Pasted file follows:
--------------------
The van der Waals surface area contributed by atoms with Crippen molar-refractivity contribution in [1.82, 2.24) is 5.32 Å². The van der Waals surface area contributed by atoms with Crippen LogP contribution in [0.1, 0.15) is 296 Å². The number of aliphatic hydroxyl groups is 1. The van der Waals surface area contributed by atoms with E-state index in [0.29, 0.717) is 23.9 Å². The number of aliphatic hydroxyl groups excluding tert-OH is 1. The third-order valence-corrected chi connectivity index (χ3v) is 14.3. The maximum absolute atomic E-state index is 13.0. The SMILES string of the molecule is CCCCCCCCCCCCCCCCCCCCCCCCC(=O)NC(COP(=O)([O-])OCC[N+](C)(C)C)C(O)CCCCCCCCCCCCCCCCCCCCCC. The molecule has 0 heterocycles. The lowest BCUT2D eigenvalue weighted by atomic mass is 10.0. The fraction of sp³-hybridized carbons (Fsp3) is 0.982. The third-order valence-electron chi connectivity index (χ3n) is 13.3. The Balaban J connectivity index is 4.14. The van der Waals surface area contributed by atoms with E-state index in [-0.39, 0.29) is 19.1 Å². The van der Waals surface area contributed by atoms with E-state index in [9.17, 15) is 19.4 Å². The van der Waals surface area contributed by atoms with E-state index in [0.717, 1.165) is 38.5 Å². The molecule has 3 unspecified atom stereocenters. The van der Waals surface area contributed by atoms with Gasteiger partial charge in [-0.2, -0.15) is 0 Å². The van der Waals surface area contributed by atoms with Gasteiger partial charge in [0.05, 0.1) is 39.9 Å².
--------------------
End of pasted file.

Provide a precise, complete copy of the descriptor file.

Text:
The van der Waals surface area contributed by atoms with Crippen molar-refractivity contribution in [1.82, 2.24) is 5.32 Å². The van der Waals surface area contributed by atoms with Crippen LogP contribution in [0.1, 0.15) is 296 Å². The number of aliphatic hydroxyl groups is 1. The van der Waals surface area contributed by atoms with E-state index in [0.29, 0.717) is 23.9 Å². The number of aliphatic hydroxyl groups excluding tert-OH is 1. The third-order valence-corrected chi connectivity index (χ3v) is 14.3. The maximum absolute atomic E-state index is 13.0. The SMILES string of the molecule is CCCCCCCCCCCCCCCCCCCCCCCCC(=O)NC(COP(=O)([O-])OCC[N+](C)(C)C)C(O)CCCCCCCCCCCCCCCCCCCCCC. The molecule has 0 heterocycles. The lowest BCUT2D eigenvalue weighted by atomic mass is 10.0. The fraction of sp³-hybridized carbons (Fsp3) is 0.982. The third-order valence-electron chi connectivity index (χ3n) is 13.3. The Balaban J connectivity index is 4.14. The van der Waals surface area contributed by atoms with E-state index in [-0.39, 0.29) is 19.1 Å². The van der Waals surface area contributed by atoms with E-state index in [9.17, 15) is 19.4 Å². The van der Waals surface area contributed by atoms with E-state index in [0.717, 1.165) is 38.5 Å². The molecule has 3 unspecified atom stereocenters. The van der Waals surface area contributed by atoms with Gasteiger partial charge in [-0.2, -0.15) is 0 Å². The van der Waals surface area contributed by atoms with Gasteiger partial charge in [0.05, 0.1) is 39.9 Å².